By the 1920s Pittler's famous line of trapezoidal bed precision lathes was no longer, the Company now concentrating on their successful line of capstan production machines built as "Revolver" types. These strong and durable lathes differed from what might be termed the conventional capstan type in having their indexing tool turret mounted at 90° to the bed instead of parallel with it. Pittler production lathes were popular and in widespread use, with examples of the maker's multi-spindle automatics being used to turn gear blanks in the Ford transmission plant in Liverpool during the 1980s. The pictures below show the Pittler factory as it appeared during the late 1800s and 1920s - their publication being in a booklet dated 1930.
Hauptwerke der Pittler-Werkzeugmaschinenfabrik Aktiengesellschaft, Leipzig-Wahren
Assembly Department with trolleys carrying part-finished machined - the direction of travel probably being away from the camera position
Parts manufacture: a jungle of belts driven from line shafting supplying power to dozens of Pittler "Revolver" capstan lathes
Larger Pittler "Revolver" capstan lathes. Note the deep windows and minimal artificial lighting - typical of factories built before the 1940s
Planer Department. The machine in the foreground is an open-sided type with the job mounted on a platform to the side of the traversing head. It appears to be a purpose-built "plano-miller", with either a cutter or grinding wheel mounted to machine bed ways. As what appears to be a dust-extraction tube snakes across the front of the transverse beam, it may have been used for both milling and grinding. The machines were all equipped with an integral drive systems, this obviating the need for an overhead line-shaft drive system and so allowing the roof to be largely glass panelled.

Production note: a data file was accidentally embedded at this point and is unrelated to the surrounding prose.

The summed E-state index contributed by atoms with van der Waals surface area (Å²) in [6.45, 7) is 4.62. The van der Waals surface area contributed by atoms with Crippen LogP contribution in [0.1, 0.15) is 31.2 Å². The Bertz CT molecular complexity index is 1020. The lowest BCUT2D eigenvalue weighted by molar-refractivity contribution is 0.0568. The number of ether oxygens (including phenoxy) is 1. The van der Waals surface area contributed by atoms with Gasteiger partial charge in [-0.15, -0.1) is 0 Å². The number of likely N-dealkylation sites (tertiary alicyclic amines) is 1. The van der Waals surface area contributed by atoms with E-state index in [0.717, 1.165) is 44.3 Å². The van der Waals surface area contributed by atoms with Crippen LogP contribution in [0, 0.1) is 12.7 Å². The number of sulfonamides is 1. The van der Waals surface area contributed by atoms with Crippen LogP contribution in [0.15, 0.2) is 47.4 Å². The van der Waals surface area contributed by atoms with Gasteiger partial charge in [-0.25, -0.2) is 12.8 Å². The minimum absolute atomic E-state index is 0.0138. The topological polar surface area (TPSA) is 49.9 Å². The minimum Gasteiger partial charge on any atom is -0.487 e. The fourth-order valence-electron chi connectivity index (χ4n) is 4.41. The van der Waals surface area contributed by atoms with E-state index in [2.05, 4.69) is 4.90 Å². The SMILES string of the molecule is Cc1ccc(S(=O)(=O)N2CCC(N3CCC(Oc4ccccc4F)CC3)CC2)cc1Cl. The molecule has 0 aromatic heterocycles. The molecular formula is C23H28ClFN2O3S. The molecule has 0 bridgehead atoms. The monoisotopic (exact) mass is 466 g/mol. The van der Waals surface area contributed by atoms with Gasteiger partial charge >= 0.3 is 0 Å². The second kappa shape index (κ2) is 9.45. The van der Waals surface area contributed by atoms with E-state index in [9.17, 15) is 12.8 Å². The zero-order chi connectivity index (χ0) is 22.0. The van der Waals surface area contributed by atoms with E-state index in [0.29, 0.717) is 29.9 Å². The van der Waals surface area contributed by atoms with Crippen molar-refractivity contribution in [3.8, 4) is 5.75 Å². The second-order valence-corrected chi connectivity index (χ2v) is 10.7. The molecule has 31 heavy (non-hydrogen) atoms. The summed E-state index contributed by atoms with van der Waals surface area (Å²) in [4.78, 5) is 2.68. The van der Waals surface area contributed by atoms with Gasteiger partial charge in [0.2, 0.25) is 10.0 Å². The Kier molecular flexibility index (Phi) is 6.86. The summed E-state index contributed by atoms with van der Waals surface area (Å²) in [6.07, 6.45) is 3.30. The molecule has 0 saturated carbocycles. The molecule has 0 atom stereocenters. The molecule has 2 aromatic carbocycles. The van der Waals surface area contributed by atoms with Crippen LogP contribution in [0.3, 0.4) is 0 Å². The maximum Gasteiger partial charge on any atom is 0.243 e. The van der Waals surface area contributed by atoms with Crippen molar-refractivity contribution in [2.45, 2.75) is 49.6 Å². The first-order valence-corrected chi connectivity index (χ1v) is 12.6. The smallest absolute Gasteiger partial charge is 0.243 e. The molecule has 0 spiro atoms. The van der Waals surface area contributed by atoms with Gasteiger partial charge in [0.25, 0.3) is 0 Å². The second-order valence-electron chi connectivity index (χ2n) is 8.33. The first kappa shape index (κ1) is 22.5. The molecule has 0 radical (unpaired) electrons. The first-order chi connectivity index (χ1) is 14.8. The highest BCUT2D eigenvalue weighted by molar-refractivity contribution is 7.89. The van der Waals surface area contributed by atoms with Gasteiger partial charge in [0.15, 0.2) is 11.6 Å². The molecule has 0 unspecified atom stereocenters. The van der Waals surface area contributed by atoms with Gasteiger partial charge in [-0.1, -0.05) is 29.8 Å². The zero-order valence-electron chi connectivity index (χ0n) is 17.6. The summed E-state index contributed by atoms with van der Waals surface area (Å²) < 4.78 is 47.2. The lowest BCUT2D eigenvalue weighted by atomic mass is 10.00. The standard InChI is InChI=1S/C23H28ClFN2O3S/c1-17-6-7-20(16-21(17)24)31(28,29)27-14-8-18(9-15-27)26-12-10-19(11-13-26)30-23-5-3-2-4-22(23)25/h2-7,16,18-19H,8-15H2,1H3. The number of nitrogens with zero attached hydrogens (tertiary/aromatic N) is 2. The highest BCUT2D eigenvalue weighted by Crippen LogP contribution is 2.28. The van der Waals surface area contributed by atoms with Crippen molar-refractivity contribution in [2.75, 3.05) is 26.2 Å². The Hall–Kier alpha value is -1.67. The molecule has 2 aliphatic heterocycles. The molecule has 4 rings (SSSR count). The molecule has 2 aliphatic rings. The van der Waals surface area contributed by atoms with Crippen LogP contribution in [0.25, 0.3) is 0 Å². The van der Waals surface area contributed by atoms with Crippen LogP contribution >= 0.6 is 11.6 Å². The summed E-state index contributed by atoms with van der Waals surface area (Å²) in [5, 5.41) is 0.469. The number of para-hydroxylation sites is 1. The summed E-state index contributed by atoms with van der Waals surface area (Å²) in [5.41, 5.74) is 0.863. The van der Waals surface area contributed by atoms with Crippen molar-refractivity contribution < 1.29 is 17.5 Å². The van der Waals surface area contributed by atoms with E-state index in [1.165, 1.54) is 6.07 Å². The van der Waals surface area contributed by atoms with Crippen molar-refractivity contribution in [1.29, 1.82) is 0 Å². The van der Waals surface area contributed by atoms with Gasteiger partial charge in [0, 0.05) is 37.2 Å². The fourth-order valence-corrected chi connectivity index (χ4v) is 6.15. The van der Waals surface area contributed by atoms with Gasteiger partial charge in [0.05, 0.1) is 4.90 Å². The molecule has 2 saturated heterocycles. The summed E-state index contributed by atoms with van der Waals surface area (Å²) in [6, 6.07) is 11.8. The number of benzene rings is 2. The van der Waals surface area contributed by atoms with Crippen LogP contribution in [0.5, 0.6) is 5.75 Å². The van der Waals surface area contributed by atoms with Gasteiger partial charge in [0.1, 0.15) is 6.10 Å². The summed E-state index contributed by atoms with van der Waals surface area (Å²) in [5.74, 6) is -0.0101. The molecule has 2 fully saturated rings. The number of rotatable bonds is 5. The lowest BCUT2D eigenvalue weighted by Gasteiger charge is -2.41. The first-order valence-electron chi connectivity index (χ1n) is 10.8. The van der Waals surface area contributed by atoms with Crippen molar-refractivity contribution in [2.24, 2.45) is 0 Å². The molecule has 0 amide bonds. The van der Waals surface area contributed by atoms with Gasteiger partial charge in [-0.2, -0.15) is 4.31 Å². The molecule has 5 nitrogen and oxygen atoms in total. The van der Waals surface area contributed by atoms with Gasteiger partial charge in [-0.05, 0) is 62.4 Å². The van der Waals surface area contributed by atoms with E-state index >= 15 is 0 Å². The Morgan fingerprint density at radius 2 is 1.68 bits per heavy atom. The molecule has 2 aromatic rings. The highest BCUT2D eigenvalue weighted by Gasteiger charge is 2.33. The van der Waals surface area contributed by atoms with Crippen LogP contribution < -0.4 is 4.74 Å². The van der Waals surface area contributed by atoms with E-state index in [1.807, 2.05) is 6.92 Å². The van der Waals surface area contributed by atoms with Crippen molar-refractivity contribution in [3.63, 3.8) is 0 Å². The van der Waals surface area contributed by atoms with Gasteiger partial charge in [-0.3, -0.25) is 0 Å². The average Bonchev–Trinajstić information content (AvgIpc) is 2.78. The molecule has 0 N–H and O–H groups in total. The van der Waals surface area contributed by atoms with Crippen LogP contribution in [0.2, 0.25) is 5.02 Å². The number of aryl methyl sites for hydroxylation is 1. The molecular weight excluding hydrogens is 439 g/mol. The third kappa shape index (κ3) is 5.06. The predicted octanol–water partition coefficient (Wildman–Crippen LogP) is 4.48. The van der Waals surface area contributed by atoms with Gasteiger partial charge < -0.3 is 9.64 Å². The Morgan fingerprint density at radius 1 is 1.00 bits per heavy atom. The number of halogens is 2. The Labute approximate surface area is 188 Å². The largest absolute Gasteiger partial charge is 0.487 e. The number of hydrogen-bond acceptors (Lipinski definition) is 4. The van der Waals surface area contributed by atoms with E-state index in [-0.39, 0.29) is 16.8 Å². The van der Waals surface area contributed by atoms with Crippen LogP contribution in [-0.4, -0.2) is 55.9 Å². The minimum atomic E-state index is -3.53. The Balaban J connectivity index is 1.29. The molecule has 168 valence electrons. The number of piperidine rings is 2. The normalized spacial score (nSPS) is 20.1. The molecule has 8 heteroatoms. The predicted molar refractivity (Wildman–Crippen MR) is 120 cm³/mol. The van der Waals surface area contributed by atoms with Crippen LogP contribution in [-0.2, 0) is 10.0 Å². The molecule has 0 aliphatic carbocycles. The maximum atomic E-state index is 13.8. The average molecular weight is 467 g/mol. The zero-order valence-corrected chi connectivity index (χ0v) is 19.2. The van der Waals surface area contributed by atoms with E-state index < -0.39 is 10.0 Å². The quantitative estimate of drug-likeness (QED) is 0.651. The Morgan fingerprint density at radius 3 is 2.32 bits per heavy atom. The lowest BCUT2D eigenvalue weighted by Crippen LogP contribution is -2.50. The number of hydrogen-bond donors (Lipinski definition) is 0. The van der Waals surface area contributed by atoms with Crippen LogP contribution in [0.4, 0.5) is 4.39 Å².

Planing beds: another view of the Planer Department - taken from the other end of the building
Capstan lathes down each side of the hall with hand-fitting stations - equipped with rather fine, round-bar vices - down the centre
Why not use what you manufacture: Pittler "Revolver" turret lathes being used to make - Pittler "Revolver" turret lathes
A department equipped with lighter-style horizontal milling machines